Dr Michael Pomante: President Trump is trying to create this belief among his supporters that the election is being stolen from him, and that just isn't the case because we are voting during a pandemic, many Americans took advantage of the multiple ways that we have to cast ballots to vote in this election. Moving up to the election, President Trump was continuously saying to his supporters "don't vote by mail, it's a fraudulent process, there's going to be fraud, so don't do that".

    So he really did a disservice to himself by doing that because now in the states that are still counting right now, they are all counting mail-in ballots. And they have just reported the change in Pennsylvania - Vice President Biden took the lead by 5,587 votes and he is winning 87% of the mail-in ballots in Pennsylvania. That is all they are counting, we can expect Donald Trump to continue to lose votes and Joe Biden's lead to increase in that state. In actually all the states that are still counting Vice President Biden's winning the vast majority of the mail-in votes. 

    Sputnik: The Trump campaign has alleged for months that fraud may result from the mail-in ballot process. The campaign filed lawsuits in Michigan, Georgia, and Pennsylvania in order to stop the counting of ballots. What do you expect these processes to grow into? Will the Supreme Court step in eventually, and what might be the way out?

    Dr Michael Pomante: Right now we haven't seen, even though President Trump has already started lawsuits trying to prevent or to stop the count, no state has actually done that, because they are going through the process. This is the process, this is how the process has always been done, there's nothing fraudulent about it and he has no evidence. He hasn't presented any evidence of any fraud, and that is really what the courts are going to look at, is if he has evidence. Besides the rhetoric of President Trump this election has gone fairly smoothly. We don't see any major problems like we did in 2000. There have been minor things of human error and stuff like that but nothing systematic that is really causing any problems. I think we have only found two instances of fraud in the entire country as of this moment. So, there is no evidence of widespread fraud in any of these states. What President Trump is alleging, we look at Georgia specifically and Arizona – those are states that Trump carried before and he was not necessarily targeting those states for fraud. The fact that it's happening in both Democratic and Republican states reduces the legitimacy of his arguments.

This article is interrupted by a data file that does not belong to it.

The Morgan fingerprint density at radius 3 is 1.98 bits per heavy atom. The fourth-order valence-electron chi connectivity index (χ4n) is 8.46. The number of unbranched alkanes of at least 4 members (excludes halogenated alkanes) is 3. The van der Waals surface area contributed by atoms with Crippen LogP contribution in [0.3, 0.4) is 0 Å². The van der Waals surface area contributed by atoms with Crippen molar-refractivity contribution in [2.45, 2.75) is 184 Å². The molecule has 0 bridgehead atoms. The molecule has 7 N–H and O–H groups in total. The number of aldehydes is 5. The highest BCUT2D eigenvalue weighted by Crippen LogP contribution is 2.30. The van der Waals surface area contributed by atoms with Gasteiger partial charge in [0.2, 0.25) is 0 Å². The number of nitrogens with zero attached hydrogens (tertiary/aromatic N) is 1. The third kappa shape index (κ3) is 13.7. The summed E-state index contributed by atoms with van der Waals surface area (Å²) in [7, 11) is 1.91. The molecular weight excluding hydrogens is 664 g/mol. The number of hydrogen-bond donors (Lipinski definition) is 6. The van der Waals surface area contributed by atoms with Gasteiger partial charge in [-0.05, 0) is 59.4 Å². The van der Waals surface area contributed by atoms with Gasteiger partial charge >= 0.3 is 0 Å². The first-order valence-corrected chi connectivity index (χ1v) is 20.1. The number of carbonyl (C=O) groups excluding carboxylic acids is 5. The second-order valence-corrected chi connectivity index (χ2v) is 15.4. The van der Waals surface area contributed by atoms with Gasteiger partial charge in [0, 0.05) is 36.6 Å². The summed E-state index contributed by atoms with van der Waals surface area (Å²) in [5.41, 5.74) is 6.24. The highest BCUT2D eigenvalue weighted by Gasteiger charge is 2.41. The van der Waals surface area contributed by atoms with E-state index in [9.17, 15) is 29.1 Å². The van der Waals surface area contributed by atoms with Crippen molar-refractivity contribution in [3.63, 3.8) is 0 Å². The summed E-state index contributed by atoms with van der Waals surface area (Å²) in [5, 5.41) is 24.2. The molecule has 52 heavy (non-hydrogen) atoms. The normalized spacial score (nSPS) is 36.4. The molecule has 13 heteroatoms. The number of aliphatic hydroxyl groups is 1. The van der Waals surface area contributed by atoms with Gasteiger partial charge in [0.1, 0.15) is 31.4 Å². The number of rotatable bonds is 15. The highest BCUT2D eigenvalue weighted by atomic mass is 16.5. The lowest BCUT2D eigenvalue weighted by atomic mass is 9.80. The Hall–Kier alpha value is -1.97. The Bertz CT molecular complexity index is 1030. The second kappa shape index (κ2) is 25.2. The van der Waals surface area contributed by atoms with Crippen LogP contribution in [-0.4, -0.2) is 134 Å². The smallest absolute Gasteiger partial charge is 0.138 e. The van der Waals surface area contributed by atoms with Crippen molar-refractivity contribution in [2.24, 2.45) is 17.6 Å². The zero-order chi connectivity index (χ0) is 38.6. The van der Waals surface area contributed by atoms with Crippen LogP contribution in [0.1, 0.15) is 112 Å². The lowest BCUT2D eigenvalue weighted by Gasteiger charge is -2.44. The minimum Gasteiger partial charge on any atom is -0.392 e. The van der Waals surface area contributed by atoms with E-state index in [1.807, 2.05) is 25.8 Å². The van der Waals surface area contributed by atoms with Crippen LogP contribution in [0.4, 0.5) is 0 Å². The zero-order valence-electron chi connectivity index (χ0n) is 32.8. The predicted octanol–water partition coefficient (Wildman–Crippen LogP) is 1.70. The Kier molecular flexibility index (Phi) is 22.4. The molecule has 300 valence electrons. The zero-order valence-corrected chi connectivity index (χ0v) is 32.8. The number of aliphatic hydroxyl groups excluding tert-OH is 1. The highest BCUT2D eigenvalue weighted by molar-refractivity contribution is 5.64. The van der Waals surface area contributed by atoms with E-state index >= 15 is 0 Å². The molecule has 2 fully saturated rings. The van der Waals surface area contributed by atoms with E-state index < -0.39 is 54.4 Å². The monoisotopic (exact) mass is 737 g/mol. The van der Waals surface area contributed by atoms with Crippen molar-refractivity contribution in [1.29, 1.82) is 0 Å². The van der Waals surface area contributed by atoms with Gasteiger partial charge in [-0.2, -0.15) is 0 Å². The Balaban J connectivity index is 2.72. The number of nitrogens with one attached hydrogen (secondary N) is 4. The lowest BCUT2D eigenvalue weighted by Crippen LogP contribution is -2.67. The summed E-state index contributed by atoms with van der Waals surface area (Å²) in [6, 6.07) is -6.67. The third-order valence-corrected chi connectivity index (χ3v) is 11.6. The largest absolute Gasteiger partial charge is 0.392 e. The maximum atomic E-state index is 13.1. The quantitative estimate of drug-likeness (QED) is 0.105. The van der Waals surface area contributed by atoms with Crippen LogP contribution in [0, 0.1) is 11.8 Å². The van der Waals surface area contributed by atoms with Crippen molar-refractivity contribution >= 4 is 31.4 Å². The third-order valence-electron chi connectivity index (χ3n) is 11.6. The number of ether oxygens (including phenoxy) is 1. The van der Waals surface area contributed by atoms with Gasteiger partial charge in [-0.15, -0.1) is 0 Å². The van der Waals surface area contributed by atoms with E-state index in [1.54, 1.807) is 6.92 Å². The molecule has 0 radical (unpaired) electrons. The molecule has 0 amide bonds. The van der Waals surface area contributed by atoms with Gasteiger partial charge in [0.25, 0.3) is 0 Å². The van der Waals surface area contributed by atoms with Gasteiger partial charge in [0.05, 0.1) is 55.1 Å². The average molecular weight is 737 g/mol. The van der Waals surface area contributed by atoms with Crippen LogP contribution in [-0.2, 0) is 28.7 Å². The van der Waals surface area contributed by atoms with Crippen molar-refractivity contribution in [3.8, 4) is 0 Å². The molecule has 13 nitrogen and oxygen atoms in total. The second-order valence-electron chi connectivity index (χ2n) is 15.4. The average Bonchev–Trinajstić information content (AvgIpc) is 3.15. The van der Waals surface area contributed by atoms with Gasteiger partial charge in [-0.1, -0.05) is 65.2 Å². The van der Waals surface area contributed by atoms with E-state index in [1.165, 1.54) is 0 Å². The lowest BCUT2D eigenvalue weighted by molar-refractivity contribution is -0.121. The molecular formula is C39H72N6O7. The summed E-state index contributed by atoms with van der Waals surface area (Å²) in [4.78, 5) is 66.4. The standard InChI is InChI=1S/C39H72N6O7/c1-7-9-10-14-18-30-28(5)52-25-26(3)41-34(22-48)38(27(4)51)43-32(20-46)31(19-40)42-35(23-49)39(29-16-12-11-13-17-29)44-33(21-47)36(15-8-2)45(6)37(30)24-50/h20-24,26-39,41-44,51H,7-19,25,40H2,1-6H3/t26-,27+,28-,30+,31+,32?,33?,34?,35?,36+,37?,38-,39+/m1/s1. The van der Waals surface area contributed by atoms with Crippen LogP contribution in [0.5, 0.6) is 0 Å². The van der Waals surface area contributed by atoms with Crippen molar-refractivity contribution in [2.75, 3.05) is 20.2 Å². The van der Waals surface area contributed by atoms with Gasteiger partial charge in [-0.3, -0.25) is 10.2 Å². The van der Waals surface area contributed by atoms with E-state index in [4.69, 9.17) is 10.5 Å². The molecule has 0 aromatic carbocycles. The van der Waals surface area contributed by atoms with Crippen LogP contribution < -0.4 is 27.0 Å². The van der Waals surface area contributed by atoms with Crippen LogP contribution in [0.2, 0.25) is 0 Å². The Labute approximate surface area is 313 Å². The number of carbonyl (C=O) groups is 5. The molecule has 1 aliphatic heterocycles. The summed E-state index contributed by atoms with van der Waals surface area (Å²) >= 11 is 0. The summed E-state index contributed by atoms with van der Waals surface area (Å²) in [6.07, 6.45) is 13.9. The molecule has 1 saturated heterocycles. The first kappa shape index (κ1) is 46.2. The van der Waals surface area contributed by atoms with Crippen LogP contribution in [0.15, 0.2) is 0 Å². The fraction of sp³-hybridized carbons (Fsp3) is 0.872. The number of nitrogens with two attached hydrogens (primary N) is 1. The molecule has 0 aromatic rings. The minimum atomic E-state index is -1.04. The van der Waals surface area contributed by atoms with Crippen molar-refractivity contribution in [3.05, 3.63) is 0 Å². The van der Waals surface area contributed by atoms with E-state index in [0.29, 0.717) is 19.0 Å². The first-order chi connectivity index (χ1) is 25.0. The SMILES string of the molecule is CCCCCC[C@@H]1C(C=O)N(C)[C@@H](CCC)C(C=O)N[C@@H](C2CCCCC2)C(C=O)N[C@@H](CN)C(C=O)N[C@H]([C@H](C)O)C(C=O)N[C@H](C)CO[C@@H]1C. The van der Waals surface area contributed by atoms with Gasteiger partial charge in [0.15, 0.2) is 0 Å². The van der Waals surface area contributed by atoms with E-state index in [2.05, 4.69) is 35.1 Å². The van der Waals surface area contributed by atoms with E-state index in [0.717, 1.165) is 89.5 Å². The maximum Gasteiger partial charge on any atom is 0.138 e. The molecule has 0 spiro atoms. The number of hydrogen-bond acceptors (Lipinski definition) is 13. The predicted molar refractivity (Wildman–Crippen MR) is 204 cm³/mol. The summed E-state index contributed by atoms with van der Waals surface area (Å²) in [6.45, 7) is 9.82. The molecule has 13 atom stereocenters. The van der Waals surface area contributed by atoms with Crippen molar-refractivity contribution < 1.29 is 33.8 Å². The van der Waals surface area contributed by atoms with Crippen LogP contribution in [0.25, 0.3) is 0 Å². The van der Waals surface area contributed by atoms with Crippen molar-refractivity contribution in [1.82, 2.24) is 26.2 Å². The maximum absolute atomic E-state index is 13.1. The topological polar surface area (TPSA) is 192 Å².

Poll workers sort out early and absentee ballots at the Kenosha Municipal building on Election Day, Tuesday, Nov. 3, 2020, in Kenosha, Wis.
    © AP Photo / Wong Maye-E
    Poll workers sort out early and absentee ballots at the Kenosha Municipal building on Election Day, Tuesday, Nov. 3, 2020, in Kenosha, Wis.

    Sputnik: Is there anything else our readers ought to know?

    Dr Michael Pomante: Here in the United States we don't pick our president based on the popular vote. If we did pick the president based on the popular vote and not the electoral college, this race would have been over three million votes ago. The Electoral College is very contentious and we see a lot of Democrats starting to argue that the Electoral College is outdated and it should be gotten rid of. Because if we look at 2000 the election was taken away from the Democrats and then again in 2016. Within a 20-year period they had two elections taken from them and this election is much closer than the Democrats would like even though their vote totals [popular vote] are in excess of three million votes of President Trump. There's really this upheaval and uneasiness on the Democratic side about the Electoral College to be reformed or even gotten rid of.

    The views and opinions expressed in the article do not necessarily reflect those of Sputnik.

    Tags:
    Joe Biden, Donald Trump, US Election 2020, Republicans, Democrats, United States